The Chronos has an 2/3" sensor, so you get the absolute Identical and Full Field of View (at Full Sensor Resolution, that is) as with your typical 2/3" Broadcast-Camera. Those Lenses Are ideal, since they provide Focal Length, which is Rare on FF or even s35-Glass (something like 12mm is an normal (50mm FF) Lens on the chronos...) and are Mostly Plenty Fast lenses for an quite Impressive Zoom-Range. And since The Chronos is basicaly an HD-Camera with an Full-Pixel Readout off of an RGB-Bayer Sensor, your Effective Resolution should be quite close to what those SD and HD Lenses Could provide in Detail and Sharpness!
I dont know about any Adapters specificaly for the Chrons Yet, but you can try to get Something like PL To C-Mount...
For those 2/3" mounts, im Not Quite Sure, if there Are adapters for CS-Mount...?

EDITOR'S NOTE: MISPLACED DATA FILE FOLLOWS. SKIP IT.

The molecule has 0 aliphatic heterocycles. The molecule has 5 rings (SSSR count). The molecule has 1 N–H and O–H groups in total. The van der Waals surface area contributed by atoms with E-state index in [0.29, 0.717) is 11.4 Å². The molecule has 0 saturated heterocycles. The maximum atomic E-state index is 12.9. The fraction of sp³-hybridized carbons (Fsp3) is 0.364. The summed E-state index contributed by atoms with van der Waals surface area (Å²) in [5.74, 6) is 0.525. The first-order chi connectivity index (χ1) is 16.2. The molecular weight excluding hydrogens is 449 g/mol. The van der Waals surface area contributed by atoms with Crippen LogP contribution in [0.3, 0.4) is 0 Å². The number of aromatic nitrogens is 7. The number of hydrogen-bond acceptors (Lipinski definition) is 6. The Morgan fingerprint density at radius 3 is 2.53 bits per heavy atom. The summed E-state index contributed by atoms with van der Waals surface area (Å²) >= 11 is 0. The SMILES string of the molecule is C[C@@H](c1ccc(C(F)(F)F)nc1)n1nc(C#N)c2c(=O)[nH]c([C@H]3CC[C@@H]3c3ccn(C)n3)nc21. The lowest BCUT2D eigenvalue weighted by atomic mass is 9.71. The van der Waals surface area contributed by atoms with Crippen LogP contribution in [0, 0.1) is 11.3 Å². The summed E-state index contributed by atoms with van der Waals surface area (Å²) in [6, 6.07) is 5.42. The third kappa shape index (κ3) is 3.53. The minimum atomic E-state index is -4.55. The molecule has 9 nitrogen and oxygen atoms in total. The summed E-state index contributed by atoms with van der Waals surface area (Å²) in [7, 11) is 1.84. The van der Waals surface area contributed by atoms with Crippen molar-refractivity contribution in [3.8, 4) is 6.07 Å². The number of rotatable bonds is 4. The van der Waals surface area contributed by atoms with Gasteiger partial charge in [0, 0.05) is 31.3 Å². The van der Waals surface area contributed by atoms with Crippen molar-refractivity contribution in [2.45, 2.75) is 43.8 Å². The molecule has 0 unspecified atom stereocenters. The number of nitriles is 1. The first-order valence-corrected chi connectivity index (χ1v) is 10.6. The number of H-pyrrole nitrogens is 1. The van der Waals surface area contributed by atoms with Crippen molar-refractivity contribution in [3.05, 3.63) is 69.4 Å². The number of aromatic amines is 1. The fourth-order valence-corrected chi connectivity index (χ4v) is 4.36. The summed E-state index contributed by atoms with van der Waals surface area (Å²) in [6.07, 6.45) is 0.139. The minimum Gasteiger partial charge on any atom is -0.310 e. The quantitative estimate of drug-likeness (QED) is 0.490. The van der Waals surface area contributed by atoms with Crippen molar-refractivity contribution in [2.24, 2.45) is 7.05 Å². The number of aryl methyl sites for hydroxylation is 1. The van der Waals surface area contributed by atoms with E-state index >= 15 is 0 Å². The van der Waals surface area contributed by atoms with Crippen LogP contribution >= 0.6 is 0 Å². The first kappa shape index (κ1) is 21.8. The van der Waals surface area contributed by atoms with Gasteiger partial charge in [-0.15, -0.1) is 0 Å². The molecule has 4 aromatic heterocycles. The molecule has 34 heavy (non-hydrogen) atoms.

Its Mechanicaly possible and you got lot of space between camera and Lens for adapting.
I am 100% sure, those Lenses are possible and not too difficult to adapt to the Chronos!
For anything else Adapting is quite Straigth forward, for the most part, just buy C-Mount adapters, but if you dont find anyone/ anything else to mount these 2/3" Lenses on that Camera, then Contact me via PM, i will help you find a way, if you actualy are about to get an chronos. Really, Really want to see this.
Dont know, if it would make Sense for you, but some Good Normal or very Wide C-Mount Primes could be a nice and Helpfull addition to your collection of Lenses, especialy if you plan on using the Chronos regularly. Just dont buy overpriced and overhyped glass, there is plenty out there in this whole C-Mount-World.